ART THERAPY IN THE PUBLIC SCHOOL SYSTEM: OUTLETS FOR NEW POSSIBILITIES
Leah C. Bell
April 30, 1998
Art therapy has been for the most part, well known as an adjunct form of treatment in the clinical settings such as in psychiatric hospitals and outpatient centers, focusing on mental and emotional disturbances. School based Art therapy has been demonstrated in educational settings for children and adolescents with physical, learning, behavioral, and emotional difficulties, usually outside the mainstream or away from the public school system. Art therapy in the public schools, though not a totally foreign idea, has not always been examined until recently. A focus on art therapy within the public school system can benefit for all students, not just those with considerably recognizable special needs, but any child or adolescent. It can also allow teachers, students, parents and administrators to gain awareness and exposure to art therapy and how it may play a role in helping one to enhance their life.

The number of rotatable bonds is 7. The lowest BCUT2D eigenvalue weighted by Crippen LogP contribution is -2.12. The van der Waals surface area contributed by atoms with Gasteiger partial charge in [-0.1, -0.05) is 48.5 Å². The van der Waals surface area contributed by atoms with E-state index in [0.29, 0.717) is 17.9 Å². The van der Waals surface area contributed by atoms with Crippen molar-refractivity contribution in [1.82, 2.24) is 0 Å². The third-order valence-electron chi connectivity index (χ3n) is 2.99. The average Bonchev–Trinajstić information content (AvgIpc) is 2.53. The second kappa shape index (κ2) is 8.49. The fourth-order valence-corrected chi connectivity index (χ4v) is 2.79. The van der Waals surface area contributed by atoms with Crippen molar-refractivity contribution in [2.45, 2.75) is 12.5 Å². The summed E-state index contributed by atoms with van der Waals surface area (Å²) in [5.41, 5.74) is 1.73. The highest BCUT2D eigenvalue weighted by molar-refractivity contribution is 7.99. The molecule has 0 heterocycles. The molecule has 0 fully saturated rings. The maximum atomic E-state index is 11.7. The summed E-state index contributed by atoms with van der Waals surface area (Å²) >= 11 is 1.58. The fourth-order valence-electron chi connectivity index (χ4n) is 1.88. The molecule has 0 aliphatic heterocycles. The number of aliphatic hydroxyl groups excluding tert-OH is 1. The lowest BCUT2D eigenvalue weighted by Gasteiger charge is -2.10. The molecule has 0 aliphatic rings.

There is much development and growth which occurs between the grade school and adolescent years. This encompasses not only academic development and intellectual growth, but emotional, psychological, and social skills enhancement, as well. While schools have always focused on enhancing students’ academic and intellectual functioning, there seems to sometimes be a lack of concern for helping to enrich students’ psychological, emotional, and social functioning. Art therapy within the public school system may help students to become better aware of their inner feelings, thoughts, and concerns which may not be addressed in a typical classroom setting.
This is not to say that therapy should replace teaching, nor should it take first priority over academics. In fact, I believe that academics must remain the primary form of training skills taught in order for students to become thoroughly educated to gain knowledge and understanding in...